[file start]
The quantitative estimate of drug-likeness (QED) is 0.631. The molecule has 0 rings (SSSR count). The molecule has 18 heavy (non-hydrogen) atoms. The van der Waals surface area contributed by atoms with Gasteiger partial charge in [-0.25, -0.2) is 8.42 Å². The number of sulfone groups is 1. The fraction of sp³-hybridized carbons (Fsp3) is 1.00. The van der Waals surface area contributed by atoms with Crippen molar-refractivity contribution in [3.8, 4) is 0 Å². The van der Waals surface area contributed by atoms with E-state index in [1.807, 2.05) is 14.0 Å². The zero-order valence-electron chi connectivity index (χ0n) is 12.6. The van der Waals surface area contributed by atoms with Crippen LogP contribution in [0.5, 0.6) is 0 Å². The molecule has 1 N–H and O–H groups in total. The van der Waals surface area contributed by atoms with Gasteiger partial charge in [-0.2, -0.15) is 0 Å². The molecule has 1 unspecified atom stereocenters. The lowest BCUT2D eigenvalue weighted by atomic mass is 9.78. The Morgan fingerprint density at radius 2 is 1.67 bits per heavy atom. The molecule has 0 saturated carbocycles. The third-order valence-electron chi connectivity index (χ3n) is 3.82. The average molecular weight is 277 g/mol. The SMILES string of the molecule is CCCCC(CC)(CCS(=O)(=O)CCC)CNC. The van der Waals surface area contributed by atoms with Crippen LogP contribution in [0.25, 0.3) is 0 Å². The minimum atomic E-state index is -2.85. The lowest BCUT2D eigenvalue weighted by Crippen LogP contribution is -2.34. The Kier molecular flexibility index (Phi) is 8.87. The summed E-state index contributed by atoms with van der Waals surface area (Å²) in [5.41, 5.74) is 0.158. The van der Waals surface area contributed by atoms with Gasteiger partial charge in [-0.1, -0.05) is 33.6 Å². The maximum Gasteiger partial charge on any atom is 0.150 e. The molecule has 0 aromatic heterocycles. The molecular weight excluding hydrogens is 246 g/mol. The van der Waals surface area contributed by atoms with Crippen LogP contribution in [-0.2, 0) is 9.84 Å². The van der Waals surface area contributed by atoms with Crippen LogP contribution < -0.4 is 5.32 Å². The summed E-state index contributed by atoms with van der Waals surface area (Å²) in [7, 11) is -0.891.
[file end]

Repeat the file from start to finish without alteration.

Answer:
The quantitative estimate of drug-likeness (QED) is 0.631. The molecule has 0 rings (SSSR count). The molecule has 18 heavy (non-hydrogen) atoms. The van der Waals surface area contributed by atoms with Gasteiger partial charge in [-0.25, -0.2) is 8.42 Å². The number of sulfone groups is 1. The fraction of sp³-hybridized carbons (Fsp3) is 1.00. The van der Waals surface area contributed by atoms with Crippen molar-refractivity contribution in [3.8, 4) is 0 Å². The van der Waals surface area contributed by atoms with E-state index in [1.807, 2.05) is 14.0 Å². The zero-order valence-electron chi connectivity index (χ0n) is 12.6. The van der Waals surface area contributed by atoms with Crippen LogP contribution in [0.5, 0.6) is 0 Å². The molecule has 1 N–H and O–H groups in total. The van der Waals surface area contributed by atoms with Gasteiger partial charge in [-0.2, -0.15) is 0 Å². The molecule has 1 unspecified atom stereocenters. The lowest BCUT2D eigenvalue weighted by atomic mass is 9.78. The Morgan fingerprint density at radius 2 is 1.67 bits per heavy atom. The molecule has 0 saturated carbocycles. The third-order valence-electron chi connectivity index (χ3n) is 3.82. The average molecular weight is 277 g/mol. The SMILES string of the molecule is CCCCC(CC)(CCS(=O)(=O)CCC)CNC. The van der Waals surface area contributed by atoms with Crippen LogP contribution in [0.25, 0.3) is 0 Å². The minimum atomic E-state index is -2.85. The lowest BCUT2D eigenvalue weighted by Crippen LogP contribution is -2.34. The Kier molecular flexibility index (Phi) is 8.87. The summed E-state index contributed by atoms with van der Waals surface area (Å²) in [5.41, 5.74) is 0.158. The van der Waals surface area contributed by atoms with Gasteiger partial charge in [-0.1, -0.05) is 33.6 Å². The maximum Gasteiger partial charge on any atom is 0.150 e. The molecule has 0 aromatic heterocycles. The molecular weight excluding hydrogens is 246 g/mol. The van der Waals surface area contributed by atoms with Crippen LogP contribution in [-0.2, 0) is 9.84 Å². The van der Waals surface area contributed by atoms with Crippen LogP contribution < -0.4 is 5.32 Å². The summed E-state index contributed by atoms with van der Waals surface area (Å²) in [7, 11) is -0.891.